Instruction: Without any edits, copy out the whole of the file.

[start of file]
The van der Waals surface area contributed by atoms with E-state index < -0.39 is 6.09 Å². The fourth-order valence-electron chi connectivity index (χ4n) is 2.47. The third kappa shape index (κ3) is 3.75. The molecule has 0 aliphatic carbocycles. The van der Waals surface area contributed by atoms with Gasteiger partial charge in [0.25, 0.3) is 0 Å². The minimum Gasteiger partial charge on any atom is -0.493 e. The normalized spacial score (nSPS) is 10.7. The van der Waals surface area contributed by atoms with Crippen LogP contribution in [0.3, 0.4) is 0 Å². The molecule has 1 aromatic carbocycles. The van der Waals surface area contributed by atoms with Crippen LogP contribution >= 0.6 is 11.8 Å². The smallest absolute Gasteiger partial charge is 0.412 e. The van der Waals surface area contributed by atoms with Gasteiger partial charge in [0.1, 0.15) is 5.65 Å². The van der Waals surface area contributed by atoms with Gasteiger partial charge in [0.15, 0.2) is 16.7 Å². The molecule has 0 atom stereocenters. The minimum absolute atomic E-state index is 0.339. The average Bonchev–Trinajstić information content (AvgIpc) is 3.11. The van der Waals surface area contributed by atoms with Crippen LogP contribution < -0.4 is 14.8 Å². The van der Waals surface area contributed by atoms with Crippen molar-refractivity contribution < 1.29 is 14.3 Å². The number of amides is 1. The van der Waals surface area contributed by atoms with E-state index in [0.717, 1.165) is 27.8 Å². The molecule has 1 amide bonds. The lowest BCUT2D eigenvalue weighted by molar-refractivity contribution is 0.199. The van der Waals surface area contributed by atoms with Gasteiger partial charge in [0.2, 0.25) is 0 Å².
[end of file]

The van der Waals surface area contributed by atoms with E-state index < -0.39 is 6.09 Å². The fourth-order valence-electron chi connectivity index (χ4n) is 2.47. The third kappa shape index (κ3) is 3.75. The molecule has 0 aliphatic carbocycles. The van der Waals surface area contributed by atoms with Gasteiger partial charge in [0.25, 0.3) is 0 Å². The minimum Gasteiger partial charge on any atom is -0.493 e. The normalized spacial score (nSPS) is 10.7. The van der Waals surface area contributed by atoms with Crippen LogP contribution in [0.3, 0.4) is 0 Å². The molecule has 1 aromatic carbocycles. The van der Waals surface area contributed by atoms with Crippen LogP contribution >= 0.6 is 11.8 Å². The smallest absolute Gasteiger partial charge is 0.412 e. The van der Waals surface area contributed by atoms with Gasteiger partial charge in [0.1, 0.15) is 5.65 Å². The van der Waals surface area contributed by atoms with Gasteiger partial charge in [0.15, 0.2) is 16.7 Å². The molecule has 0 atom stereocenters. The minimum absolute atomic E-state index is 0.339. The average Bonchev–Trinajstić information content (AvgIpc) is 3.11. The van der Waals surface area contributed by atoms with Crippen LogP contribution < -0.4 is 14.8 Å². The van der Waals surface area contributed by atoms with Crippen molar-refractivity contribution < 1.29 is 14.3 Å². The number of amides is 1. The van der Waals surface area contributed by atoms with E-state index in [0.717, 1.165) is 27.8 Å². The molecule has 1 amide bonds. The lowest BCUT2D eigenvalue weighted by molar-refractivity contribution is 0.199. The van der Waals surface area contributed by atoms with Gasteiger partial charge in [0.2, 0.25) is 0 Å².